(By Mani) Supermarket chain Safeway Inc. (NYSE:SWY) is expected to benefit from the strike at Raley's. On Nov. 4, union employees at Raley's – a privately held, conventional supermarket operator that competes with Safeway in Northern California – decided to strike and began picketing outside Raley's stores.
These 98 striking stores compete with about 242 Safeway stores. Raley's is a formidable competitor that shares a top-three market share position with Safeway in five markets. Raley's stores will remain open during the strike because some employees likely the non-union component of the employee base is crossing picket lines.
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However, picketing generally deters customers, so strikes usually benefit other conventional (or non-conventional) food retailers in the market such as Safeway and Save Mart.
"We estimate that ~15% of Safeway's store base – or ~242 stores – overlaps with Raley's, and believe this could have a positive impact on Safeway's 4Q12 sales," BMO Capital Markets analyst Karen Short said in a note to clients.
Depending on the duration of the strike, these sales gains could result in permanent share shifts as evidenced by the 2003-04 strike in SoCal, which had a severe, negative impact on market share at Albertsons, Safeway and Kroger, Inc. (NYSE:KR).
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Picketing in front of Raley's 98 union stores in California represents an opportunity for competitors, including Safeway, to gain share. Revenues in the fourth quarter of 2012 could positively benefit from the strike if customers that are discouraged by the picketing decide to shop elsewhere.
Safeway is well positioned – as are Winco and Save Market – to gain some of Raley's lost business in all of its major Northern California markets in the fourth quarter.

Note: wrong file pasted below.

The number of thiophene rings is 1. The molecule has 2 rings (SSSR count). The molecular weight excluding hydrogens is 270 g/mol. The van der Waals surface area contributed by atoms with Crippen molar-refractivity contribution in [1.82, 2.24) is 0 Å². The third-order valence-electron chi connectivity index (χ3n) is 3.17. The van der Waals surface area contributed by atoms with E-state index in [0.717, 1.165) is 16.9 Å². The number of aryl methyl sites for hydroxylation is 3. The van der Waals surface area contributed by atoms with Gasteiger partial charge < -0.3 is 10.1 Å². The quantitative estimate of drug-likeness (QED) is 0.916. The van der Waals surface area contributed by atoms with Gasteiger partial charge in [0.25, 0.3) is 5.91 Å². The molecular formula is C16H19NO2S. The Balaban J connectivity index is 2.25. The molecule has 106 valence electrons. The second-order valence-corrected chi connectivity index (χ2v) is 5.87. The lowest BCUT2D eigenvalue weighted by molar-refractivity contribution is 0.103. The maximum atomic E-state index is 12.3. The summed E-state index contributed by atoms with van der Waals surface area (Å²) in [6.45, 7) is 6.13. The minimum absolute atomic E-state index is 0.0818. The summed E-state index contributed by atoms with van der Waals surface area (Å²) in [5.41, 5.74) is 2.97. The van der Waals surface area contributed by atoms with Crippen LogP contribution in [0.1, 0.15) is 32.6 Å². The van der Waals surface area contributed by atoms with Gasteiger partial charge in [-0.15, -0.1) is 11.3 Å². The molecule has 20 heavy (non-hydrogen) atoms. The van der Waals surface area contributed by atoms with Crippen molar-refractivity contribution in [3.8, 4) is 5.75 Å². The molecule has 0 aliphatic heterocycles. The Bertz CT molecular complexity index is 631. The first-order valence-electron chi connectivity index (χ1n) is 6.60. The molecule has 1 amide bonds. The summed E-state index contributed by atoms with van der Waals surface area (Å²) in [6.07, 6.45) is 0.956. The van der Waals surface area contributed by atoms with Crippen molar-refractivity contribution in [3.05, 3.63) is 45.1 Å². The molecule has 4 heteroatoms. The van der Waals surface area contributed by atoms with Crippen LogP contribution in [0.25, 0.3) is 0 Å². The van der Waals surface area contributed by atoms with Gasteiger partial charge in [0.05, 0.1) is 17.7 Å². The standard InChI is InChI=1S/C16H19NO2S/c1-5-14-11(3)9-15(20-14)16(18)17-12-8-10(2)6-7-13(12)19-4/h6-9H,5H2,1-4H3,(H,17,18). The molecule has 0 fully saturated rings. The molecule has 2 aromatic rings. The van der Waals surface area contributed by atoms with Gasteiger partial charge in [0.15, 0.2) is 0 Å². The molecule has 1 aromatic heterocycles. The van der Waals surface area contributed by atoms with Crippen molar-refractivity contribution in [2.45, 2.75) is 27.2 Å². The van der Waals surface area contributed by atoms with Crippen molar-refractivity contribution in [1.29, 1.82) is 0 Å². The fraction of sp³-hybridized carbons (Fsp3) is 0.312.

Nevertheless, Safeway, once the darling of investors, is already squeezed from the heavy rivalry with traditional operators like Kroger, Supervalu (NYSE:SVU) and others.
Now, the company is under more pressure as even big box retailers and dollar stores such as Target Corp. (NYSE:TGT), Wal-Mart Stores, Inc. (NYSE:WMT), Dollar Tree, Inc. (NASDAQ:DLTR) and Dollar General Corp. (NYSE:DG) are offering groceries.
The food and drug retailer posted an unexpected drop in third-quarter sales and contraction of gross margins. Earnings, however, beat market projections. Earnings per share from continuing operations increased 18.4 percent to 45 cents, beating Wall Street projections of 42 cents.
In the third quarter, Safeway closed one Genuardi's store and sold 16 Genuardi's stores for a gain of $49.0 million after tax, or 21 cents. Sales and other revenue fell 0.2 percent to $10.0 billion, while market expectations were for a growth of 1.70 percent.
For the full year 2012, the company continues to expect earnings per share in the range of $1.90 to $2.10 while analysts expect $1.98.